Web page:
Today, To Write Love on Her Arms celebrates its sixth year of spreading the message of hope, faith, love, and rescue. The organization means the world to me -- for reasons involving family members who have struggled with Depression, for reasons involving friends who have battled and dealt with their own personal demons, and for reasons personal to myself. Today, I write love on my arms and wear TWLOHA to remind myself that there is so much to be hopeful for, and that I am not alone -- that no one is ever alone.
There's a blog post that founder Jamie Tworkowski wrote in 2007 that I've shared before, and would like to share again. It's a post that I've read and re-read countless times. It speaks volumes of what TWLOHA is all about, and what we should all try to remember in our daily lives. No one is perfect and pain is inevitable, but if we stick together, things will be all right. You are important, and your story is important -- don't ever forget that.
My friend Byron says that life is hard for most people, most of the time. He is a very smart guy.
I suppose that hope suggests a need, and it suggests that something has not yet ended. To have hope is to believe for change, to believe for a better ending. I have been thinking a lot about hope because I have reminded lately that I am a person in need of hope.
I believe that pain is universal, which is to say that all of us can relate to pain. We break and don't fix easy. We break in different ways, at different times, for different reasons. We lose things. We get stuck in moments. We are slow to forgive, slow to change, slow to ask for help. We are slow to truly love people.
It is easy to talk about love. Easy to write blogs about it, easy to talk about it on stages. Love, in that setting, is an idea, and ideas make for great conversations - inspiring even. It is another thing entirely to love people. I suppose it's because ideas are more comfortable than actions. It is a much more challenging gig to be a person who loves other people.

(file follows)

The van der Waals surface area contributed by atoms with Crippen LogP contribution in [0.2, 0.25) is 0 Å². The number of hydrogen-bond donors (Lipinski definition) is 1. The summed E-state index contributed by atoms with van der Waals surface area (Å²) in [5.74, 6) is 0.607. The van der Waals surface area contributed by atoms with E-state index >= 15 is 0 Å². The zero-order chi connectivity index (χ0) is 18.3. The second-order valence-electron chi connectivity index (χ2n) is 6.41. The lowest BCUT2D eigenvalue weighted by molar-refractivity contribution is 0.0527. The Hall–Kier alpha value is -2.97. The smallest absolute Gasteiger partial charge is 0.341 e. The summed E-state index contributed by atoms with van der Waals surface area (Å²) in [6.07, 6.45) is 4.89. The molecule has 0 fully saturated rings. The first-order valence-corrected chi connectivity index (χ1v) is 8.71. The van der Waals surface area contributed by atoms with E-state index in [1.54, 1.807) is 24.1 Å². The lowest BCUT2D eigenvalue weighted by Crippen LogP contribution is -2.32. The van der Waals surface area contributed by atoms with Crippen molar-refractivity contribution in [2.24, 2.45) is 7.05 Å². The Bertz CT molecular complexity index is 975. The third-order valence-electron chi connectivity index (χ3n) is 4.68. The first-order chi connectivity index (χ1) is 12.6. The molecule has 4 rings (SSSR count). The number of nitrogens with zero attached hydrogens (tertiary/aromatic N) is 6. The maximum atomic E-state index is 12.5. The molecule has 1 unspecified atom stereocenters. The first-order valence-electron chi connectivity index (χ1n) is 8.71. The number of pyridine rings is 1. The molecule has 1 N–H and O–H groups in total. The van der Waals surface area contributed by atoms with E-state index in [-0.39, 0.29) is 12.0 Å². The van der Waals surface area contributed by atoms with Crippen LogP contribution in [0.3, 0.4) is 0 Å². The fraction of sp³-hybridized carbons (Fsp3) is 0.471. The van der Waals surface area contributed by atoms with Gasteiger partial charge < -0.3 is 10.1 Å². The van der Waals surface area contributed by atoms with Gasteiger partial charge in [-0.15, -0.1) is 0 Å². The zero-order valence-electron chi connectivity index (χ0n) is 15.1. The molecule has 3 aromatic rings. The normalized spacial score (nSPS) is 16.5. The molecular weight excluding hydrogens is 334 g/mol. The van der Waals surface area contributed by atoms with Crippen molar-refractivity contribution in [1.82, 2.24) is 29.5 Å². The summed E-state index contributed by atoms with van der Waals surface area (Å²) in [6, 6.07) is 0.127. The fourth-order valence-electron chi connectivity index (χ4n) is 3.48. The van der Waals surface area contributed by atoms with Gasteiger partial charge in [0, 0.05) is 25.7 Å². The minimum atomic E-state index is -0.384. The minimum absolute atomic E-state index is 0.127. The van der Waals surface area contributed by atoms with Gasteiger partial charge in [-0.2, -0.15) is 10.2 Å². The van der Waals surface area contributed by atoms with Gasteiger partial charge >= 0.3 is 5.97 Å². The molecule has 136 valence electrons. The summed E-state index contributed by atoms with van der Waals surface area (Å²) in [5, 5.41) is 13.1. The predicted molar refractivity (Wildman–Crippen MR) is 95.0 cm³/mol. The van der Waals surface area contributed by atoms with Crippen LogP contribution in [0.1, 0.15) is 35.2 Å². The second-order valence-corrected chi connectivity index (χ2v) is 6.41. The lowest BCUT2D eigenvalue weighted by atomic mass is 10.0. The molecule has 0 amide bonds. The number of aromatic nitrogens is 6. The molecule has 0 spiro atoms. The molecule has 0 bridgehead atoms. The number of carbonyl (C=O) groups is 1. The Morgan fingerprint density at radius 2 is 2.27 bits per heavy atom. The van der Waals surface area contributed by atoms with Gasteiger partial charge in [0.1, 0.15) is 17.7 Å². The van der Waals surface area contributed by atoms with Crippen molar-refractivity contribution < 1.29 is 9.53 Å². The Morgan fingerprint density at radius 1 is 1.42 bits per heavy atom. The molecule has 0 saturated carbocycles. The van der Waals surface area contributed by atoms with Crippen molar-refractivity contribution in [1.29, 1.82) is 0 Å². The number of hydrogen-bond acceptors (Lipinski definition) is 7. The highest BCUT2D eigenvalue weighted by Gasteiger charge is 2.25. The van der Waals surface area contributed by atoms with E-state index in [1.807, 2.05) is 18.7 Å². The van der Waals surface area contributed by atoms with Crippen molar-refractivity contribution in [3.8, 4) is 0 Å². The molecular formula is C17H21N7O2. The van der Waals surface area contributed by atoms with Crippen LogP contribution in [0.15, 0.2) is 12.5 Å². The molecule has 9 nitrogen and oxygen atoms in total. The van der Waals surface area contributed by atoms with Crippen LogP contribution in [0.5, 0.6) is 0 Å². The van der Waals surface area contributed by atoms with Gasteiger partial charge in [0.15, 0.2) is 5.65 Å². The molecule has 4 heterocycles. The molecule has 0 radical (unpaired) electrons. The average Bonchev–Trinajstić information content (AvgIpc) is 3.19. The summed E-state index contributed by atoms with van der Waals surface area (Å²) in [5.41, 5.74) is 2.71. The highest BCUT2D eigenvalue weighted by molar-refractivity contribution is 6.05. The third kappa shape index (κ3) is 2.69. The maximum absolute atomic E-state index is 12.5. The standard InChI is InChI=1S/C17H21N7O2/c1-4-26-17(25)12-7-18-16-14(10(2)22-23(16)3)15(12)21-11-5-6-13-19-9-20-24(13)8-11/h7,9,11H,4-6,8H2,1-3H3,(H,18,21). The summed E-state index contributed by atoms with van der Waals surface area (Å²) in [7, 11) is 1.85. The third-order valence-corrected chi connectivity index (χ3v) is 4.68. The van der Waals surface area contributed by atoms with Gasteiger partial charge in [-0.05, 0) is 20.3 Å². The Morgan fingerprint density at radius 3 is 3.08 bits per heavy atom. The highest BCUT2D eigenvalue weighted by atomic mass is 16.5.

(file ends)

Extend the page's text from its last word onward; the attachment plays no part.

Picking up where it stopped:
Love is a choice. It is an action. It looks like this:
"Love is patient, love is kind. It does not envy, it does not boast, it is not proud. It is not rude, it is not self-seeking, it is not easily angered, it keeps no record of wrongs. Love does not delight in evil but rejoices with the truth. It always protects, always trusts, always hopes, always perseveres."
It is tempting to write these things as if I always have it all together, as if I am a person without need, a person who cares about pain but is not affected by it. The truth is that I am a person in need, a broken person, a person who fails, often. I have a lot to learn. I have a long way to go.
The last few weeks have been some of the hardest of my life. It has little to do with the tour. The shows, the bands, the crowds, the conversations – all of that is great. The issues are personal and I suppose I'm writing just to say that we're the same, and to share some things I'm learning.
Pain seems to scream. It asks for all of our attention. Pain suggests that we are only broken, that we are only all the things in us that ache. Certainly, we are responsible for our actions but "forgiveness" is a beautiful word. "Change" is a beautiful possibility. "Hope" and "rescue" are important words.
We are a people in need. We need so many different things: Friendship, love, conversation, medicine, encouragement, wisdom, hope. Whatever is broken, whatever your needs are, it's okay to be honest about those things. It's beyond okay, it is essential. Your heart, your life, your mind, these things are golden, priceless. Please be careful with them. And your friends, your family, the people you love, they are golden too. Please be careful with them. Consider your words and actions, the way they affect people.
We've been given dreams and gifts and talents and ideas, and there are people in our lives that we are called to love. Pain would like nothing more than to destroy all of it.
Each of us will have to fight for the things we call important - the things we hope for, the people we love. It will be a different sort of fight, one of patience and prayers, actions and choices and change. It will be a surgery of sorts, and we will need other people to go with us. It may sound difficult but there is much to be hopeful for.
I am learning to love other people, and I am learning to love myself.
Peace to you.
Thanks for everything, TWLOHA.